Bulgur is a pre-cooked, dried cracked wheat. Bulgur is also called ala, burghul, cracked wheat and American rice.

Bulgur: An Ancient Food

Bulgur is toasted in appearance, nutty in flavor, and easily adaptable to favorite dishes.

Bulgur is an ancient food; in fact, it is the oldest processed food known. In the Middle East its use in the daily diet dates back to Biblical times.

In the United States, Armenian immigrants continued to make and consume it.

Recently there has been a renewed interest in use of bulgur and it has assumed a position of distinction with gourmet foods.

Bulgur has the advantage of cooking more rapidly than whole or cracked wheat. The nutritive values of bulgur are approximately the same as those of whole wheat flour.

Nutritional Value of Bulgur

Bulgur is high in carbohydrate, mainly complex carbohydrate (starch) which is a primary source of energy for many populations. Bulgur has the highest protein value of any of the cereals, however, it is not a complete protein. Wheat makes a good contribution of some of the B vitamins and trace minerals (iron and zinc) as well.

Whole grain wheat products contain more nutrients than refined wheat products where the germ and bran are removed. White flour is frequently enriched with the addition of B vitamins and iron to replace the nutrients which are lost in processing. Bulgur is a good source of fiber.

The revised USDA Dietary Guidelines for Americans includes the statement:

“Choose a diet with plenty of vegetables, fruits and grain products.”

The recommended number of daily servings of breads and cereals is six, an increase from four servings. At least half of the servings should be whole grain products. The increase in complex carbohydrate (starch) and dietary fiber from these foods is thought to be preventative of chronic diseases such as cancer, diabetes, and heart disease.

If you have never used bulgur before, you are missing a treat. It is a delicious form of whole wheat that has been ground and pre-cooked, which makes it a snap to prepare. Being a rich source of folic acid and fiber, bulgur is a favorite grain that aids in the prevention of heart disease.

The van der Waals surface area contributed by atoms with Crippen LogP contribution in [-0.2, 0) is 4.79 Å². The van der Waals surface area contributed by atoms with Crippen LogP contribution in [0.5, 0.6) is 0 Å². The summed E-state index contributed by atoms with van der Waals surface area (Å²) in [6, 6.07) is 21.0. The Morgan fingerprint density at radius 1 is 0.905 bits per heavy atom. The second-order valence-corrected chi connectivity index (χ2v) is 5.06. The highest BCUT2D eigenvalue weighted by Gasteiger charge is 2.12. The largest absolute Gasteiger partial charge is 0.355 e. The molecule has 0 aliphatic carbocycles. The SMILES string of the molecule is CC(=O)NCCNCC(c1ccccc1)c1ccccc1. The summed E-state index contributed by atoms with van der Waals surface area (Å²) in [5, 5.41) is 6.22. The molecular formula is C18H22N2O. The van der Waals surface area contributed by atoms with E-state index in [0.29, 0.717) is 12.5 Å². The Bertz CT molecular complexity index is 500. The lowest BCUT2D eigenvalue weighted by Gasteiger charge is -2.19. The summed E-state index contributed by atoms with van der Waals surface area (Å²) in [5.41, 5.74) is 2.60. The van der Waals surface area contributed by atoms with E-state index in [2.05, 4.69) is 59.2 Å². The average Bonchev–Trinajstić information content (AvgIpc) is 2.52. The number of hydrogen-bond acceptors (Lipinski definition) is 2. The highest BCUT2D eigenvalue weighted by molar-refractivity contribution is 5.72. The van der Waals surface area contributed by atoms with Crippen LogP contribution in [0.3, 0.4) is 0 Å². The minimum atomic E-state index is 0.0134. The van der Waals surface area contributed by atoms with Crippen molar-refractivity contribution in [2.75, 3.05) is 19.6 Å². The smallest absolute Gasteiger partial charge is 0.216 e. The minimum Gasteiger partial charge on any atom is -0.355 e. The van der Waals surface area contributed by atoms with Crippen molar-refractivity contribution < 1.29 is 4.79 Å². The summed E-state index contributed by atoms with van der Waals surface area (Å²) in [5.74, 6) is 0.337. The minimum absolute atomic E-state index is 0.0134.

You can find bulgur in the grocery store near the pasta or rice, or in a specialty food aisle. Sometimes it is sold as a pilaf or tabbouleh mix. Bulgur is one of those rare “convenience foods” that loses nothing nutritionally for convenience. It is pre-cooked and in some recipes requires only hot water or broth for preparation.

Compared to brown rice, another whole grain, bulgur contains fewer calories and more than twice as much fiber. Different size grinds may be used interchangeably based on personal preference and the dish. Fine grind bulgur makes a nutritious breakfast cereal (similar to but more nutritious than cream of rice or wheat).

Fine or medium grinds can go in tabbouleh, a dish containing bulgur, parsley, olive oil, spices and tomatoes. Both fine and medium grinds can also be served as a hot grain side dish like rice or can substitute for rice in recipes.

Medium grind is an all-purpose size, which you can use in stews, soups, meatless burgers and chili. A half cup of cooked bulgur yields one serving from the grain foods group in the Food Guide Pyramid. Try bulgur as a main entree or side dish with seasonings, vegetables, nuts or small amounts of meats or fish. Bulgur can also be stirred into waffles, pancakes, muffins, salads or baked goods to add a nutty flavor without the fat.

Coarse grind is great for casseroles and can be used in pilafs, soups, salads and added to bread ingredients. Whole kernel bulgur is used in hearty soups and breads.

Composition of Bulgur


  • water 9g, 1432kJ (342kcal),
  • protein 12.3g, fat 1.3g (of which 22 percent saturated,
  • 22 percent monounsaturated,
  • 56 percent polyunsaturated),
  • carbohydrate 75.9g (0.4g sugars),
  • fiber 18.3g,
  • ash 1.5g,
  • Ca 35mg,
  • Fe 2.5mg,
  • Mg 164mg,
  • P 300mg,
  • K 410mg,
  • Na 17mg,
  • Zn 1.9mg,
  • Cu 0.3mg,
  • Mn 3mg,
  • Se 2.3mg,
  • 225mg carotenoids,
  • vitamin E, 0.1mg,
  • K 1.9mg,
  • B1, 0.23mg,
  • B2, 0.12mg,
  • niacin 5.1mg,
  • B6, 0.34mg,
  • folate 27mg,
  • pantothenate 1mg.
  • A 30g serving is a source of Mg, P, a rich source of Mn.

Read More: Food Facts